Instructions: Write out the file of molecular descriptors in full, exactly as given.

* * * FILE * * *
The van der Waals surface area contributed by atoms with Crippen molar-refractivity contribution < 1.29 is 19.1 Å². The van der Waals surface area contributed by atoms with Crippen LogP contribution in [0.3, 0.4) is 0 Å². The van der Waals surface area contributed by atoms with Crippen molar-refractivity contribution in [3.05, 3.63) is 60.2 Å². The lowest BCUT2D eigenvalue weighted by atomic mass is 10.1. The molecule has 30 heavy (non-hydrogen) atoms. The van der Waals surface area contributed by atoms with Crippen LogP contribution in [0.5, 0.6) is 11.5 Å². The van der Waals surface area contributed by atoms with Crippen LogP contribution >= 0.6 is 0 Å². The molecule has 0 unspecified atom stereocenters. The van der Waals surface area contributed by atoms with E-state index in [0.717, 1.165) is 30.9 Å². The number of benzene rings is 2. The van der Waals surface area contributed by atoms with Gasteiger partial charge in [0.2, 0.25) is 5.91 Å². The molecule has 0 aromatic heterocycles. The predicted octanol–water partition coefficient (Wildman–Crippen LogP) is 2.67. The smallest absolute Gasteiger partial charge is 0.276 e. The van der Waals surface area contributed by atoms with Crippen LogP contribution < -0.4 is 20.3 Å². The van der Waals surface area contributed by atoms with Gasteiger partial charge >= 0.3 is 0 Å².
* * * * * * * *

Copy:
The van der Waals surface area contributed by atoms with Crippen molar-refractivity contribution < 1.29 is 19.1 Å². The van der Waals surface area contributed by atoms with Crippen LogP contribution in [0.3, 0.4) is 0 Å². The van der Waals surface area contributed by atoms with Crippen molar-refractivity contribution in [3.05, 3.63) is 60.2 Å². The lowest BCUT2D eigenvalue weighted by atomic mass is 10.1. The molecule has 30 heavy (non-hydrogen) atoms. The van der Waals surface area contributed by atoms with Crippen LogP contribution in [0.5, 0.6) is 11.5 Å². The van der Waals surface area contributed by atoms with Crippen LogP contribution >= 0.6 is 0 Å². The molecule has 0 unspecified atom stereocenters. The van der Waals surface area contributed by atoms with E-state index in [0.717, 1.165) is 30.9 Å². The number of benzene rings is 2. The van der Waals surface area contributed by atoms with Gasteiger partial charge in [0.2, 0.25) is 5.91 Å². The molecule has 0 aromatic heterocycles. The predicted octanol–water partition coefficient (Wildman–Crippen LogP) is 2.67. The smallest absolute Gasteiger partial charge is 0.276 e. The van der Waals surface area contributed by atoms with Crippen LogP contribution < -0.4 is 20.3 Å². The van der Waals surface area contributed by atoms with Gasteiger partial charge >= 0.3 is 0 Å².